Also, if you find this tool awesome (as we do!) and decide to follow down the path, be sure not to miss

Valhalla – an online Yara rule feed, made by Nextron-Systems.




Metasploit is the biggest and most well-known Exploitation framework. There are two versions, the paid one having a GUI – its called Metasploit Pro, and the free version being CLI-based.

Metasploit framework is basically a bundle of tools which can do scanning, exploitation, post-exploitation, exploit development, and more. Even though its mainly geared for Pentesters, it is invaluable for Exploit Developers.

The main components of Metasploit are: Modules, msfconsole, and standalone tools. The msfconsole is your CLI interface, modules are there to support your various exploits, payloads, and more… and your standalone tools can help you with exploit development, as well as with pentesting.




Sysinternals is a tool, rather, a collection of (70+) tools, that were created by Mark Russinovich, way back in the 90’s by him and Bryce Cogswell under the name of a software company called Wininternals – where he was a co-founder. In 2006 Microsoft acquired his company, and Mark Russinovich started working for Microsoft. Currently, he is the CTO of Microsoft Azure.

The Sysinternals suite is used literally by everyone. From seasoned IT veterans like Sysadmins and the like, to Red Teamers and even adversaries! And this is no surprise, since in the 70ish tools that come with the Sysinternals Suite you are covered on many, many fronts, such as: system information, security utilites, process utilites, networking utilities, and more.

These tools are real, and you should really learn to use them if you’re working in IT, it shouldn’t matter if you’re a Support Engineer, or a Security Engineer, Sysinternals is a must. (We will briefly look into one of those below – Sysmon)




Sysmon is a tool for logging and monitoring events on Windows machines. It is also a part of the Windows Sysinternals Suite (which is now also available in Microsoft Store – though originally made by Mark Russinovich). You can think of Sysmon as a Windows Event Log viewer on steroids. Similar to Process Explorer from the Sysinternals Suite and the in-built Task Manager.

Sysmon collects detailed logs, and even traces events – which can help with pinpointing abnormalities in your environment. Ideally, you would use Sysmon in conjunction with a SIEM (System Information and Event Management tool – most known example being Splunk) which can further parse the logs, and provide even more insight about your systems and the potential abnormal behavior.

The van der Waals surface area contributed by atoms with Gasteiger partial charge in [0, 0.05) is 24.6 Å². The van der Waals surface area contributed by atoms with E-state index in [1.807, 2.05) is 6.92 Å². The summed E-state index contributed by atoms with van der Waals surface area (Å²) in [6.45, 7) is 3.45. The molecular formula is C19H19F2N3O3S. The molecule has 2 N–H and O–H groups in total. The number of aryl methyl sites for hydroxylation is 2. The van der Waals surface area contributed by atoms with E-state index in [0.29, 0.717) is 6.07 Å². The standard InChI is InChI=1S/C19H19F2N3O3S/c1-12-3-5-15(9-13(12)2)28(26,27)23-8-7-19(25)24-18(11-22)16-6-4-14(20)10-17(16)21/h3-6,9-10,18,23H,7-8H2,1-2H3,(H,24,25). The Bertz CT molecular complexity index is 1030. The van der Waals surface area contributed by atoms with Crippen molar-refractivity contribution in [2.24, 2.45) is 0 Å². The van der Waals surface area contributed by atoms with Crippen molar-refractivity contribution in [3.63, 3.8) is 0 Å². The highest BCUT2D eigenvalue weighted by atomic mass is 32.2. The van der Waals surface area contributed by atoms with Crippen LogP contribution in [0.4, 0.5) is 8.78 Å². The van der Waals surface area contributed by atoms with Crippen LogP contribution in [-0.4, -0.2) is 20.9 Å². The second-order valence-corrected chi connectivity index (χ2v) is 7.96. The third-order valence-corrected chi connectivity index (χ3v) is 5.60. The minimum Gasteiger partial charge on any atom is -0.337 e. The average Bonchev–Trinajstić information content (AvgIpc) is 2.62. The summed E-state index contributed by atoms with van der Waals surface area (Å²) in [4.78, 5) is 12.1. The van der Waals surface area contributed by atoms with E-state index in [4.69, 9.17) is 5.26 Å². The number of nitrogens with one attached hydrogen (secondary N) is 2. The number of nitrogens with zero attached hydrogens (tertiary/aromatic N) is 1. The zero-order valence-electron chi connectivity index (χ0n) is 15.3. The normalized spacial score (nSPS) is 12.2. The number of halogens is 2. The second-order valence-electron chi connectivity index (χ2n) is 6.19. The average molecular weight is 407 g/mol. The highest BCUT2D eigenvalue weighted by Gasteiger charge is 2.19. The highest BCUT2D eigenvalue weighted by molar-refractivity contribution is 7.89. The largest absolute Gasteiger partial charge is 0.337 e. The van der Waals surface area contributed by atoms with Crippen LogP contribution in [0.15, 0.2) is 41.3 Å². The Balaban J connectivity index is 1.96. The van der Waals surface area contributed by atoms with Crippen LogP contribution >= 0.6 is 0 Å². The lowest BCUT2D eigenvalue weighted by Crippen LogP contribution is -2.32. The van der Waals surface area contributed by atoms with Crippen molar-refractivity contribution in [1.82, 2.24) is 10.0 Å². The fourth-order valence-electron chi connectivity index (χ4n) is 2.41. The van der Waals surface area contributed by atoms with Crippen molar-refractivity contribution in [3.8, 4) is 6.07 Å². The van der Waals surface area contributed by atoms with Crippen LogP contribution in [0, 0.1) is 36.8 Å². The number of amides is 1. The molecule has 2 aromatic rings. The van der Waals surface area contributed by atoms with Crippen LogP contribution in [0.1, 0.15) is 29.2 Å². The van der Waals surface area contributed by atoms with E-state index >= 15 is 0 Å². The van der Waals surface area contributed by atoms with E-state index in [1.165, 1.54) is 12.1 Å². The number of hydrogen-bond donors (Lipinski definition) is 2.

Sysmon requires a config to work, so you can either create, or download a config. With this, you can fine tune what you would like to log.

With Sysmon you can filter the events, in order to reduce clutter and further hunt for threats, malware, persistence, even evasion techniques. You can also detect Mimikatz – one of the most used Windows post-exploitation tools, for dumping credentials from memory; and Metasploit – which needs no introduction – too.

Mimikatz signature might be well known and an Antivirus will pick it up, but your adversary can obfuscate this, thus rendering the AV useless. The idea is to use a config that will help us focus on hunting the threat. On MITRE, we can find Mimikatz activity documented here. Information on hunting Metasploit (and more – PsExec, netstat, net, etc.) can be found here.

These are some extremely powerful features to have, and also it goes to show we don’t need to break our bank to protect our systems, there’s a plethora of tools out there that have much to offer. Just like Sysmon.





My ideal audience for this article are people newer to the Infosec field, who are naturally curious and hungry for knowledge.

However, I hope that there’s some interesting bits and pieces of info even for some of the more experienced Cybersecurity practitioners – there also might be a link or two above that you find interesting.

Stay tuned for Part 2!

#MITRE #yara #volatility #sysinternals #tooling